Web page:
Eating Raw in the Winter

by Courtney on December 22, 2010

A common challenge people encounter with the live foods diet is feeling warm and balanced during winter, in cold climates.  There are several techniques one can employ include eating warming foods. 

The most warming foods are ginger, cayenne pepper, and other hot peppers.  The ancient healing system of Ayurveda  teaches that other warming foods include tomatoes, radishes, beets, carrots, daikons, and herbs like black pepper and cumin.  Soaked, raw grains can also be warming in the winter, such as sprouted quinoa or buckwheat.  Additionally, food can be heated slightly and still be considered living.  Depending on the food, it’s generally agreed that is at about 115 degrees.  I suggest heating up live soups, especially tomato soups and miso soups, as well as heating vegetables with some herbs and/or oil.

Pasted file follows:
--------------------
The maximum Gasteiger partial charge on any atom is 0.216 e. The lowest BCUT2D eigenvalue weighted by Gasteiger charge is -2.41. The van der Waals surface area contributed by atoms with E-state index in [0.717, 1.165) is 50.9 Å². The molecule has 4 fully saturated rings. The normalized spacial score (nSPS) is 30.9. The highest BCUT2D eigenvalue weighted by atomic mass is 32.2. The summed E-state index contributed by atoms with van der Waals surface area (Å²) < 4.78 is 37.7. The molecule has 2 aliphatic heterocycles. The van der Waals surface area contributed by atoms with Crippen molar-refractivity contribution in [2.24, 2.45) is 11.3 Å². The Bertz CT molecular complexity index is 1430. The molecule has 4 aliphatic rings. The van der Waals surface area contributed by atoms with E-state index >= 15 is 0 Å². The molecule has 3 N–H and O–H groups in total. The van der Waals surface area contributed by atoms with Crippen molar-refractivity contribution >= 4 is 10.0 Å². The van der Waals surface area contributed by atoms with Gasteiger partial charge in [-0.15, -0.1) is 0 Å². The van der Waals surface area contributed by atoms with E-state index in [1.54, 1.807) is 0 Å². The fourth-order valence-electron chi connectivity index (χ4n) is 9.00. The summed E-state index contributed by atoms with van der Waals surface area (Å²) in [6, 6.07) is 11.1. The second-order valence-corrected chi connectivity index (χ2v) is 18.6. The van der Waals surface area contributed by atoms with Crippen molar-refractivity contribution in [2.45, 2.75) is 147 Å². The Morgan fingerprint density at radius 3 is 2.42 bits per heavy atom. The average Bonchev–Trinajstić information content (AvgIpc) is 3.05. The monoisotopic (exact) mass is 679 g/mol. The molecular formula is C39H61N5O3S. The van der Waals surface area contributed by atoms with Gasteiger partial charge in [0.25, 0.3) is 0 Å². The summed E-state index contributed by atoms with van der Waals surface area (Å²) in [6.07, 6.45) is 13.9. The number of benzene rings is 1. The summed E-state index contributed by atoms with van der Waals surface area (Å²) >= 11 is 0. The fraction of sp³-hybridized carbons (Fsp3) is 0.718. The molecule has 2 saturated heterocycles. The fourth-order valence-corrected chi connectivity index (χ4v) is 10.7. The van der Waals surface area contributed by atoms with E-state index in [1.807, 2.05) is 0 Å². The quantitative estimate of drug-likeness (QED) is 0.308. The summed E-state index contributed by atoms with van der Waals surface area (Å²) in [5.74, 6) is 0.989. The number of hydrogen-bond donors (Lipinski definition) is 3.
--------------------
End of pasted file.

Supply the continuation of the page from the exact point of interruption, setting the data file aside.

If you are not eating an entirely live food diet, I recommend your percentage of cooked food to be plant-sourced only, low-glycemic, preferably gluten-free meals.

Lifestyle choices can contribute to the ease or difficulty of staying with live foods through the winter.  Exercise increases circulation and contributes to body warmth, as does dry skin brushing.  If you have access to an infrared sauna, regular sessions both increase circulation and detoxify.  Engaging in fast-paced pranayama, or breathing exercises, is also invigorating.
Enjoy your healthful winter!

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